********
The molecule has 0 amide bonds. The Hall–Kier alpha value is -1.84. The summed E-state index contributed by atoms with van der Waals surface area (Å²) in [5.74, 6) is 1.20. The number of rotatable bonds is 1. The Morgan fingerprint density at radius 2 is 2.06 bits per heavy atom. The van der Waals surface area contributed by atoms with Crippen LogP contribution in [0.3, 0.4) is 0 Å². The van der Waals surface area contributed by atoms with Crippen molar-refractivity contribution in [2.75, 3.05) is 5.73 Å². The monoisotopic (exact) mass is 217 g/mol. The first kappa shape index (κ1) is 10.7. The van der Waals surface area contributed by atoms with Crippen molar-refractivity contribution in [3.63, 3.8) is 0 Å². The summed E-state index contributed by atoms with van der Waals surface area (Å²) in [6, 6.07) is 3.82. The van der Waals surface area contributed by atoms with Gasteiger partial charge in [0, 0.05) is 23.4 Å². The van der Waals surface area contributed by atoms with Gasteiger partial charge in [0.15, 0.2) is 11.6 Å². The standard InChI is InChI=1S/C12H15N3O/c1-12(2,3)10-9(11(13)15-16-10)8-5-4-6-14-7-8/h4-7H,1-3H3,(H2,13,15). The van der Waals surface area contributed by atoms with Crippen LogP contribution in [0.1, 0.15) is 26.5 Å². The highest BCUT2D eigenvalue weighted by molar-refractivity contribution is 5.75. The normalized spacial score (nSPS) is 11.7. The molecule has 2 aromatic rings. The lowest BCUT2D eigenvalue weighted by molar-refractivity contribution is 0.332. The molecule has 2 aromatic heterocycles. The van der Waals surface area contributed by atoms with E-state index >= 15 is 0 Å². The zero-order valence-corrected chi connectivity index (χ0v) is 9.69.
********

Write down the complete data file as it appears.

The molecule has 0 amide bonds. The Hall–Kier alpha value is -1.84. The summed E-state index contributed by atoms with van der Waals surface area (Å²) in [5.74, 6) is 1.20. The number of rotatable bonds is 1. The Morgan fingerprint density at radius 2 is 2.06 bits per heavy atom. The van der Waals surface area contributed by atoms with Crippen LogP contribution in [0.3, 0.4) is 0 Å². The van der Waals surface area contributed by atoms with Crippen molar-refractivity contribution in [2.75, 3.05) is 5.73 Å². The monoisotopic (exact) mass is 217 g/mol. The first kappa shape index (κ1) is 10.7. The van der Waals surface area contributed by atoms with Crippen molar-refractivity contribution in [3.63, 3.8) is 0 Å². The summed E-state index contributed by atoms with van der Waals surface area (Å²) in [6, 6.07) is 3.82. The van der Waals surface area contributed by atoms with Gasteiger partial charge in [0, 0.05) is 23.4 Å². The van der Waals surface area contributed by atoms with Gasteiger partial charge in [0.15, 0.2) is 11.6 Å². The standard InChI is InChI=1S/C12H15N3O/c1-12(2,3)10-9(11(13)15-16-10)8-5-4-6-14-7-8/h4-7H,1-3H3,(H2,13,15). The van der Waals surface area contributed by atoms with Crippen LogP contribution in [0.1, 0.15) is 26.5 Å². The highest BCUT2D eigenvalue weighted by molar-refractivity contribution is 5.75. The normalized spacial score (nSPS) is 11.7. The molecule has 2 aromatic rings. The lowest BCUT2D eigenvalue weighted by molar-refractivity contribution is 0.332. The molecule has 2 aromatic heterocycles. The van der Waals surface area contributed by atoms with E-state index >= 15 is 0 Å². The zero-order valence-corrected chi connectivity index (χ0v) is 9.69.